Downgrade by S&P for bonds backing the Limerick Clare tunnel
STANDARD & Poor's has downgraded bonds which back a tunnel linking Limerick to Clare because fewer people than expected use the tunnel.
S&P, which rates 10 public private partnerships around Europe, said it was downgrading three projects because they are not producing enough tolls to meet expectations.
DirectRoute (Limerick) Finance Plc's bonds have been downgraded to BB+, the rating agency said in a report yesterday. The State has issued some guarantees to the owners of the tunnel to make up for the difference between the forecast tolls and the actual tolls.
The €660m twin-bore tunnel was opened in 2010 and measures 675m. It was built by a consortium that included Sisk as well as companies from Austria, the Netherlands and Denmark.
The report highlights once again the secrecy surrounding so-called public-private partnerships in Ireland. All other nine projects in other countries revealed information about issues such as borrowing.
In Ireland, most details are kept secret for commercial reasons. This makes it difficult to assess whether the projects provide value for money for the taxpayer.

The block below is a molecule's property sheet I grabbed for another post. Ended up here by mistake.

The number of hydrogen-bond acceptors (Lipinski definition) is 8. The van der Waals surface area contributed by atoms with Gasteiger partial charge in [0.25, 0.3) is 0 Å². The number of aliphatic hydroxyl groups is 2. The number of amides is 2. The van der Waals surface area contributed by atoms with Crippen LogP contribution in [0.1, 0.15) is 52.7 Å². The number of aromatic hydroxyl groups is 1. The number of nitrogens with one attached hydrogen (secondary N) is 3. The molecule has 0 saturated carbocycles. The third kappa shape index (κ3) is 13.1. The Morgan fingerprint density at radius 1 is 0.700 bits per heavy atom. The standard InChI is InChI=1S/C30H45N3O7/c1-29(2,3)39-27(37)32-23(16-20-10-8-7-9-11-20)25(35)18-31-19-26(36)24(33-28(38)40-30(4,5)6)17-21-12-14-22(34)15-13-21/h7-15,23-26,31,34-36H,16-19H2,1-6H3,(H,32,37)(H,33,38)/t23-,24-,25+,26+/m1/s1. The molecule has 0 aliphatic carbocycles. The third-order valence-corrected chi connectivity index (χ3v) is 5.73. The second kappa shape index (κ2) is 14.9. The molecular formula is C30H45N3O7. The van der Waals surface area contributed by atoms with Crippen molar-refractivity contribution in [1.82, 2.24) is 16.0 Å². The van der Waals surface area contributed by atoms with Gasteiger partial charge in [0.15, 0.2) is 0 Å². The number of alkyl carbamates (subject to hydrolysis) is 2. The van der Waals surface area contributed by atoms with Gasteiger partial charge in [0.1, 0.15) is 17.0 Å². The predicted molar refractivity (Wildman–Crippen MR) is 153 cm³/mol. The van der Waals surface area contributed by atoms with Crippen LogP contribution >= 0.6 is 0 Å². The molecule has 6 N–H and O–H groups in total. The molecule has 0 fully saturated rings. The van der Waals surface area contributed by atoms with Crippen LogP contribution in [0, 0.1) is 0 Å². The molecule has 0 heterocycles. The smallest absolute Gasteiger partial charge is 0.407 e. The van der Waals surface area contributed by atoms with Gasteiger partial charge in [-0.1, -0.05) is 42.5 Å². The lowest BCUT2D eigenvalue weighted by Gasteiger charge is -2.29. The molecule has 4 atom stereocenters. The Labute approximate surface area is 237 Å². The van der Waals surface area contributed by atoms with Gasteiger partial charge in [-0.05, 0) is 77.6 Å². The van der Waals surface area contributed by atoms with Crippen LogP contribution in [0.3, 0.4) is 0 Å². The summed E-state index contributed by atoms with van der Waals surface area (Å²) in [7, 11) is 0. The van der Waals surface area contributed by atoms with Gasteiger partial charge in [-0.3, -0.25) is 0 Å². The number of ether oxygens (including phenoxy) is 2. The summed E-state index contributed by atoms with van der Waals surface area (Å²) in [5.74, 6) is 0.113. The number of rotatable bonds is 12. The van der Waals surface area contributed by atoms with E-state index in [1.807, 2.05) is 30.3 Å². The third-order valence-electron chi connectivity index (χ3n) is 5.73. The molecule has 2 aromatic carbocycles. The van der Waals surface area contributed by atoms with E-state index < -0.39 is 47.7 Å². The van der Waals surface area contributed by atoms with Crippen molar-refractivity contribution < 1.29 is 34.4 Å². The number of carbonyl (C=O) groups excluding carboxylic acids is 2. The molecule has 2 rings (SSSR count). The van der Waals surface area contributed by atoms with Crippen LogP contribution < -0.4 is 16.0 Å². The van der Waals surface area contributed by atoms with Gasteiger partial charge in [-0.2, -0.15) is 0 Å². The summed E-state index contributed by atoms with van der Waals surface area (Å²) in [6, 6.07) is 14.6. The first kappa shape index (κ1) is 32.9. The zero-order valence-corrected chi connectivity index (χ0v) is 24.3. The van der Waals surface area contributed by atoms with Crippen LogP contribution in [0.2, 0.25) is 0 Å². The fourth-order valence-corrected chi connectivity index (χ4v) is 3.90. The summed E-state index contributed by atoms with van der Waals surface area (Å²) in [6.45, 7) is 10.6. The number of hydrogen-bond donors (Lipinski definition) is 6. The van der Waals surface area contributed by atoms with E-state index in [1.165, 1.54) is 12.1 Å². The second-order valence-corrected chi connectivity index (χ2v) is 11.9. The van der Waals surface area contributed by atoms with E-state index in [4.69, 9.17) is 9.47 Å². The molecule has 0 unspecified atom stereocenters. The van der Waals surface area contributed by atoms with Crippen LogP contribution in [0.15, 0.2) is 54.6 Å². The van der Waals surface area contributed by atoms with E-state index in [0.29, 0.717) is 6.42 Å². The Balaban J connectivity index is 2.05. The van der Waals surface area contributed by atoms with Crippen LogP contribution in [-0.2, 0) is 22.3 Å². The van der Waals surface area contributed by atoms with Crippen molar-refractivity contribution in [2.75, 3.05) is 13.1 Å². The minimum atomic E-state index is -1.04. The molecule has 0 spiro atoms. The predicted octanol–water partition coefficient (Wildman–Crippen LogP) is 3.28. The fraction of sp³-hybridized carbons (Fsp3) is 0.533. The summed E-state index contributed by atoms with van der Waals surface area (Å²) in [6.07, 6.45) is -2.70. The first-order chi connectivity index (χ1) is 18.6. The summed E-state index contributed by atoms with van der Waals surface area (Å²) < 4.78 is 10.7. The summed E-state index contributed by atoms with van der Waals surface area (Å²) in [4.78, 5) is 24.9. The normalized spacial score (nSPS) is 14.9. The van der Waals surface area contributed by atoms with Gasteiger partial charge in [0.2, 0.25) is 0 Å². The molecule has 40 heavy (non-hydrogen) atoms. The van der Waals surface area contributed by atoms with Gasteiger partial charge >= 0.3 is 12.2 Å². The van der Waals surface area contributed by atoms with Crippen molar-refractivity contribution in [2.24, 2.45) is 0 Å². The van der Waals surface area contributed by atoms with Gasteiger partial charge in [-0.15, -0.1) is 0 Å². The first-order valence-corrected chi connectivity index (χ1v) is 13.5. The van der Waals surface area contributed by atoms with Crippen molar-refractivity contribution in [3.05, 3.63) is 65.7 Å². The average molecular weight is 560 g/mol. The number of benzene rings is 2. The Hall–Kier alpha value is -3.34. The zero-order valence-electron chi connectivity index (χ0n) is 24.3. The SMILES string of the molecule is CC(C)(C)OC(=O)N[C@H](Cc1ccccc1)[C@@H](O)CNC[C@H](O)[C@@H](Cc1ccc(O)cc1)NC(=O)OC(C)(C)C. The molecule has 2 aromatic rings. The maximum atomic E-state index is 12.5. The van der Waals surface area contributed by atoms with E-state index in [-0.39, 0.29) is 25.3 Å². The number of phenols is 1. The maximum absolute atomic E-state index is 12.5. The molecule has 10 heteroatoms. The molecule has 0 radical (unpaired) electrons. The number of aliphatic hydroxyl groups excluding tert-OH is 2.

The Economic and Social Research Institute criticised infrastructure planning in Ireland at a conference last week, noting that many projects were not properly costed, and added the Government relied too heavily on estimates produced by the companies and politicians promoting projects.
Last week, Limerick mayor Jim Long said the city council should reject proposals to increase the cost of tolls for using the tunnel.
The National Roads Authority has sanctioned 10pc increases in tolls for trucks and lorries from January. Two and three-axle vehicles will have to pay €4.60 to use the tunnel and heavy trucks will have to pay €5.80 per trip.